1. Following up on the issue of experiment design, I was intrigued by John Butterworth’s comment in the Thursday, 29 Sep 11 Material World pod cast bit.ly/nO8aTH about the detector only picking up a tiny fraction of the solid angle of the wide neutrino fan produced in CERN. If I understood him correctly, he suggested that perhaps the neutrinos heading in the direction of the detector could have been generated relatively early in the CERN source pulse. Does that make sense to you?

      1. Butterworth is very smart and experienced, and I have no reason to think he’s wrong in a silly way. On the other hand, I’ve heard at least a dozen reasonable proposed explanations from comparably good experimentalists. So there’s no reason to think he’s right either. I’ll bet the OPERA people would argue that any such effect as he describes would have distorted the distribution of neutrino travel times that they observe, rather than just shifting it over by 60 nanoseconds.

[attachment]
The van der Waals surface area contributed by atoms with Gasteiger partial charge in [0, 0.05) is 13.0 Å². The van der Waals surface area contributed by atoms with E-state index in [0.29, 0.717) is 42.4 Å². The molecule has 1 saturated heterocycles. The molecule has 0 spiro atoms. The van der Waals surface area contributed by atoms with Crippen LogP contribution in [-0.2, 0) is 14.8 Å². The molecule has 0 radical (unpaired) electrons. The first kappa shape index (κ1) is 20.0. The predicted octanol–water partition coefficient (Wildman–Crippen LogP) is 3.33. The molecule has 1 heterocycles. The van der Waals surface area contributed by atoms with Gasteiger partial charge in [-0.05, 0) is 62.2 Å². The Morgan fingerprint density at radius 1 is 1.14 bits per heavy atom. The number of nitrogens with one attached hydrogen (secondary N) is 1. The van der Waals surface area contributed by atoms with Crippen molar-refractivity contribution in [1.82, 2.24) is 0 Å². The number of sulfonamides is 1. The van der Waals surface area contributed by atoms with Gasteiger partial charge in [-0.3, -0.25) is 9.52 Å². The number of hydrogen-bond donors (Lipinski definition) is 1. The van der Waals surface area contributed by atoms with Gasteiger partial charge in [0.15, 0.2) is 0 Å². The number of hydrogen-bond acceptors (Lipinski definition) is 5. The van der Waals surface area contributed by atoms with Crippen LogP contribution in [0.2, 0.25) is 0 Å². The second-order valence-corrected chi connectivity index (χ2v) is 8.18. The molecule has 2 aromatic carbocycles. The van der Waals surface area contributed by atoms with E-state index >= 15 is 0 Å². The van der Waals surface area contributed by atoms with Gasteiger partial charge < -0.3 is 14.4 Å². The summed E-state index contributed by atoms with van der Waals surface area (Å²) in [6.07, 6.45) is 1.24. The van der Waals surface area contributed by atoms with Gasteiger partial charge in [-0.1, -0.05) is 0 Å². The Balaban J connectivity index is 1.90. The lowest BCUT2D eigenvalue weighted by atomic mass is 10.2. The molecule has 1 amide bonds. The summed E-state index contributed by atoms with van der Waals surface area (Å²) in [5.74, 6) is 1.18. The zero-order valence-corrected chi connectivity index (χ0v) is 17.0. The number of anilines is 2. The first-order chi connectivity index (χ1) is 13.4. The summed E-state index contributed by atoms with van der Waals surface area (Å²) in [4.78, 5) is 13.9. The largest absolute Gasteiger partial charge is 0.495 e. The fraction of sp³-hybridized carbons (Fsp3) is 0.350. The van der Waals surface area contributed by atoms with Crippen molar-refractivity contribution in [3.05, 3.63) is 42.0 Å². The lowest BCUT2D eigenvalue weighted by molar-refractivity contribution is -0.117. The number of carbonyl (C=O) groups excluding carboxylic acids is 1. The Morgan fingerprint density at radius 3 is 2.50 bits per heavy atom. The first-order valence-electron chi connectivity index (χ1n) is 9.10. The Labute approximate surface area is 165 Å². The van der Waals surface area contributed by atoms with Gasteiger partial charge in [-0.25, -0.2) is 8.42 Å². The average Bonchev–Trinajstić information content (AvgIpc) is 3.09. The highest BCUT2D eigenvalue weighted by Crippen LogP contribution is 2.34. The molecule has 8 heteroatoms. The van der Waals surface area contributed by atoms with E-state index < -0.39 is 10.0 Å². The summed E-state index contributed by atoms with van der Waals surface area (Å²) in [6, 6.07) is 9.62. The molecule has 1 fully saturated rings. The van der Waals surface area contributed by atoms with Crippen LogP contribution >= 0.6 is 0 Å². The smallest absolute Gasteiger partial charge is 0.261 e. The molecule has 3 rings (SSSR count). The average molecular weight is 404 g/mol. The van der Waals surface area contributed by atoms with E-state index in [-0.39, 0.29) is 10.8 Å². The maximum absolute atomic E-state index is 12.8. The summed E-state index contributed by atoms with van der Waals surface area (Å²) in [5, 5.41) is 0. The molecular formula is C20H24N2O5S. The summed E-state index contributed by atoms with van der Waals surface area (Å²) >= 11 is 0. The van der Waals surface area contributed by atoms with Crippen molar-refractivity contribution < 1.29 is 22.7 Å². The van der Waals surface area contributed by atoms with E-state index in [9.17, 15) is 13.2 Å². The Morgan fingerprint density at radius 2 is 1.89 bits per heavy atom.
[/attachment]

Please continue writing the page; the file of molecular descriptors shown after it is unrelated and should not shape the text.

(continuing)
I think the theoretical arguments against the result are becoming a lot more serious.

  10. I think I am confused about the energies of the neutrinos. In various places I’ve read about the SN1987 neutrinos having one energy, and the ones produced at CERN having another. What kind of energy are we talking about here?

    It can’t be momentum, since we’re obviously not even sure how fast they are going. I assume it isn’t mass, since we don’t really know that either for neutrinos. I know that photons have an energy depending on their wavelength – is there a corresponding concept for neutrinos?

    1. The energy here is just ordinary energy: energy of motion plus mass-energy. This energy is related, by quantum mechanics, to frequency; they are proportional to one another. (it is energy and frequency which are related, and it is momentum and inverse-wavelength [i.e. 1 divided by wavelength] which are related; that is true for photons, neutrinos, electrons, W particles, and everything else. For photons and other massless particles, energy and momentum are proportional to one another, so your statement about photons’ energy and inverse-wavelength happens to be correct. It’s almost correct for particles whose motion-energy far exceeds their mass-energy, as for neutrinos with GeV energies, but one should be precise; energy is related to frequency, not inverse-wavelength.)